The Organisation for Security and Co-operation in Europe expressed concern Friday about media freedom in Russia after the country's oldest media non-governmental organisation was included in a register of "foreign agents". "For the past 25 years the Glasnost Defence Foundation (GDF) and its president, Alexey Simonov, have been working tirelessly to protect and advocate for the rights of journalists in Russia and the Commonwealth of Independent States region," the OSCE's media freedom representative Dunja Mijatovic said.
"GDF's internationally acknowledged efforts have been exemplary and labelling it as a 'foreign agent' is a serious obstruction to the important work media NGOs carry out and a threat to media pluralism in the Russian Federation." she said in a statement. Russia has upped pressure on NGOs since President Vladimir Putin's reelection in 2012, including with a law allowing authorities to brand groups engaging in "political activity" and that receive funding from abroad as "foreign agents".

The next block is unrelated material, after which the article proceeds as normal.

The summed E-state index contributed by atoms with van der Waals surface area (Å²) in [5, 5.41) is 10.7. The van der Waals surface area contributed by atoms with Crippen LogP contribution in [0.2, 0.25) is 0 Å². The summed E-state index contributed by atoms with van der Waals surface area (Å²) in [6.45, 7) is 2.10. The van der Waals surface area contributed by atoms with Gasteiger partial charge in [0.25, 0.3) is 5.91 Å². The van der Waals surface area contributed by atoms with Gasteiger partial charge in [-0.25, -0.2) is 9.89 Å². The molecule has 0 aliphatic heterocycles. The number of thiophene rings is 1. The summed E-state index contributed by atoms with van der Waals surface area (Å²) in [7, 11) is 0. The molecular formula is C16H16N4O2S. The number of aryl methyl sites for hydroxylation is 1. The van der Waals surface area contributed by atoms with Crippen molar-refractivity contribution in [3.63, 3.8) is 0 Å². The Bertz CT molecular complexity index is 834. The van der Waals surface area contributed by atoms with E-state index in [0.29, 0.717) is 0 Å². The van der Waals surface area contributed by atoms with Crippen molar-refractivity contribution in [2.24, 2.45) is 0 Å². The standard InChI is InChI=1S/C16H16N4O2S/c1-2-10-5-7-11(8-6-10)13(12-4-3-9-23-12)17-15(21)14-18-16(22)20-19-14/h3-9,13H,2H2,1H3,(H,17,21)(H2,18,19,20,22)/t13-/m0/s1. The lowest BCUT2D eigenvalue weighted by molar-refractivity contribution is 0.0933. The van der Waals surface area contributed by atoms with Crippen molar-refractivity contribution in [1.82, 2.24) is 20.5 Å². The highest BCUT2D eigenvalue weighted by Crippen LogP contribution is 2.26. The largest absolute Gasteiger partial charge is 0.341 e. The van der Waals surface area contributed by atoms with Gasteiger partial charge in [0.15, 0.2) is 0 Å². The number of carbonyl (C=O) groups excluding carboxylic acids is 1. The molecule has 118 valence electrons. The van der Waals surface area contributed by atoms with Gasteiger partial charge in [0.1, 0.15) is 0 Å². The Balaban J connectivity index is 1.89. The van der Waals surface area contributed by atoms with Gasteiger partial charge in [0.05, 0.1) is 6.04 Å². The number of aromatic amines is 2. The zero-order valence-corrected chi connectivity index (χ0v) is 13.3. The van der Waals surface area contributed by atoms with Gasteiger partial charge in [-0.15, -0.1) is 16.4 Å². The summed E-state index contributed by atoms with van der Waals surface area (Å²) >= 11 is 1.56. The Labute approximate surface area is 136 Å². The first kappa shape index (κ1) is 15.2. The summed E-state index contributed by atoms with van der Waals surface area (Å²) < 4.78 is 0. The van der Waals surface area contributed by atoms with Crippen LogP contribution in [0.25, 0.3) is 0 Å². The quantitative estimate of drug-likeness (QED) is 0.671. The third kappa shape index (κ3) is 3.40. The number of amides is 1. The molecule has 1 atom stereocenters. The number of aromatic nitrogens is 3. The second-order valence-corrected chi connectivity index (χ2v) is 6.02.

Around 100 groups - ranging from some of Russia's leading rights groups to small regional organisations - have been caught up in the clampdown, including GDF this week. It forces groups on the list to include the label on material they publish and submit to strict official checks. While the law does not oblige organisations to close down, it can see them hit by fines if they do not comply. Some choose to reject foreign funding in a bid to get themselves taken off the list.
Proponents say the legislation is needed to stop Western plots to destabilise the country, but rights groups say it is reminiscent of Soviet repression and aimed at muzzling critics. "Media NGOs have been funded to assist Russian authorities and civil society in meeting their commitments related to media freedom," Mijatovic said. "I reiterate my call to stop this discriminatory practice that further narrows the space for free expression and media freedom in the country." The Vienna-based OSCE's 57 member states include Russia.